>problematic (this is one reason I gave in suggestng using something
>like a palm pilot as the platform--16 hour battery lifes). So one
>may need heavier duty solutions such as generators. And these can
>also deal with complete power loss. Low voltage is a subtle
>problem. Here in New Mexico in the last election we discovered that
>the screens on touch screens go out of calibration when the voltage
>dimms. (someone overloaded the lines in sandoval county and certain
>candidates were impossible to vote for on some machines). OVC is
>no better or worse than anyone else on that score.
> The good nesw for OVC on this score is the above simpatico
>relation with paper ballots. If you have to switch to paper ballots
>then your OVC trained poll workers are already prpared to deal with
>paper trial cusotdy issues.
>
>Morning start up:
>here OVC has some advantages. there are two ways to deal with
>morning startup issues in OVC. First, as mentioned above cheap ovc
>machines means you can have backups on hand. Currently In many
>places backups are in short supply, are kept in a central place and
>rushed to the scene of a probelem. But this can let perhaps 90
>minutes of critical morning voting time pass with diminished
>service. Second, Because OVC deals with paper ballots and cross
>referenceing records and voter verification, there is much less
>pressure to have pristine machines. It should be possible to
>somehow create a set of OVC protocols that allow more extensive
>machine testing following a complete software install. for exmple
>if it boots from CD, boot it from CD, verfity it works, shut it down
>and it should work the next time. But if it does fail to start you
>can restart it again and again knowing that each time thmachine is
>prsitine
>
>
>
>
>
>
>
>-----Original Message-----
>From: Arthur Keller <arthur@kellers.org>
>Sent: Nov 3, 2004 12:56 PM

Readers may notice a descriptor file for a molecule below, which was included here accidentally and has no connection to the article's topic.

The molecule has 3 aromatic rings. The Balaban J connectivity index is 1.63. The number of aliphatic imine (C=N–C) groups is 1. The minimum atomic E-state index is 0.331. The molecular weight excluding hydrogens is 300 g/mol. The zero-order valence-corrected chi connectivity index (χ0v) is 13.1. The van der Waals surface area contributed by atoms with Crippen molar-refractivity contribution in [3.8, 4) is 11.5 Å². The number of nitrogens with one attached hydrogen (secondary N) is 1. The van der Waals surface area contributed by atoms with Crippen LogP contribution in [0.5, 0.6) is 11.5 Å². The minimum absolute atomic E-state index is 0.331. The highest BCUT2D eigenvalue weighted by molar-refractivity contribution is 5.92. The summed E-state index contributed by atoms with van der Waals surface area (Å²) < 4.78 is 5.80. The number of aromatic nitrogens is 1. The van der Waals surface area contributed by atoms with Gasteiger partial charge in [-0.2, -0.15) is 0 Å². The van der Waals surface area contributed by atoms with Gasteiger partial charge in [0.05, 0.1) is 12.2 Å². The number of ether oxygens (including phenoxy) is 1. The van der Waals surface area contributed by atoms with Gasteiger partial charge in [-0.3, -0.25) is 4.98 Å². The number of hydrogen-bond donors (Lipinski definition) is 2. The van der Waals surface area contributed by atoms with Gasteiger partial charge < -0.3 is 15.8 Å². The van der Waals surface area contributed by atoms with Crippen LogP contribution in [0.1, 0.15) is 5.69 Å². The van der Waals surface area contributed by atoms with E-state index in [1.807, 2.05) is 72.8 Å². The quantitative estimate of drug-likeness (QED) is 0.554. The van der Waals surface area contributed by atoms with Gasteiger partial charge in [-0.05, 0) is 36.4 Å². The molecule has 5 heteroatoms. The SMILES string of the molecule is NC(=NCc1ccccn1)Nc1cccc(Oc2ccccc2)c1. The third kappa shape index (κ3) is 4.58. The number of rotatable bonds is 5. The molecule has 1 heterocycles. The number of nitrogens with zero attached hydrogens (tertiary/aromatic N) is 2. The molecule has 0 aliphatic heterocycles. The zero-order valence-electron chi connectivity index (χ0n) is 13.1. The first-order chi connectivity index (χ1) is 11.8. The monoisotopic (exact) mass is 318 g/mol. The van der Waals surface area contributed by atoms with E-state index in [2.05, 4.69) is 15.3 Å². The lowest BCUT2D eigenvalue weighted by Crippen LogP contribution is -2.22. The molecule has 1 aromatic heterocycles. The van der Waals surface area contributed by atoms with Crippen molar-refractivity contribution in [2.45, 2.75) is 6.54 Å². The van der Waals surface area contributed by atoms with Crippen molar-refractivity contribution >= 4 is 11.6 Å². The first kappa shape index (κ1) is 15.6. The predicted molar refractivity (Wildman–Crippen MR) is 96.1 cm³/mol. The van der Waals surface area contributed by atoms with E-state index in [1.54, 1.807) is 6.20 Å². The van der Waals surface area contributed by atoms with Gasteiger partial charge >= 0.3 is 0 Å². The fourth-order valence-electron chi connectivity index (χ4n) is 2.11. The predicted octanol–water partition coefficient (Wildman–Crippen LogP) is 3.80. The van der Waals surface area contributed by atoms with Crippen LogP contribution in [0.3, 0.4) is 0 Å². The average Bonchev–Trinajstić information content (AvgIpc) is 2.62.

>To: voting-project@lists.sonic.net
>Cc: Karl Auerbach <karl@cavebear.com>, Dow Patten <dow@xmission.com>,
> Amit Sahai <sahai@CS.Princeton.EDU>,
> "Peter B. Maggs" <p-maggs@uiuc.edu>,
> "Douglas W. Jones" <jones@cs.uiowa.edu>
>Subject: Reflections on the election and
>implications for the OVC
>
>These are my personal observations and do not represent the official
>position of the OVC. However, I am cc'ing members of the OVC board
>for their consideration at the next board meeting.
>
>I'm writing this message on an airplane, so I've not read email or
>the web since about 5:45am this morning Pacific time.
>
>In yesterday's election, there were reports of scattered identified
>problems with electronic voting machines. Of course, since the DRE
>voting machines did not have a paper trail, it is hard to tell about
>some of the failures. I look forward to the reports from Vote Watch
>on the statistical analyses based on exit polling.
>
>The most prevalent failures were (1) the DRE's are slow to use and
>caused there to be long lines, (2) power failures that prevented use
>of DRE's, and (3) failures of the machines to come up properly or to
>be shut down prematurely due to machine or clerk error. In addition,
>failures of two optical scan ballot counters in Iowa delayed the
>reporting of the results from that state.
>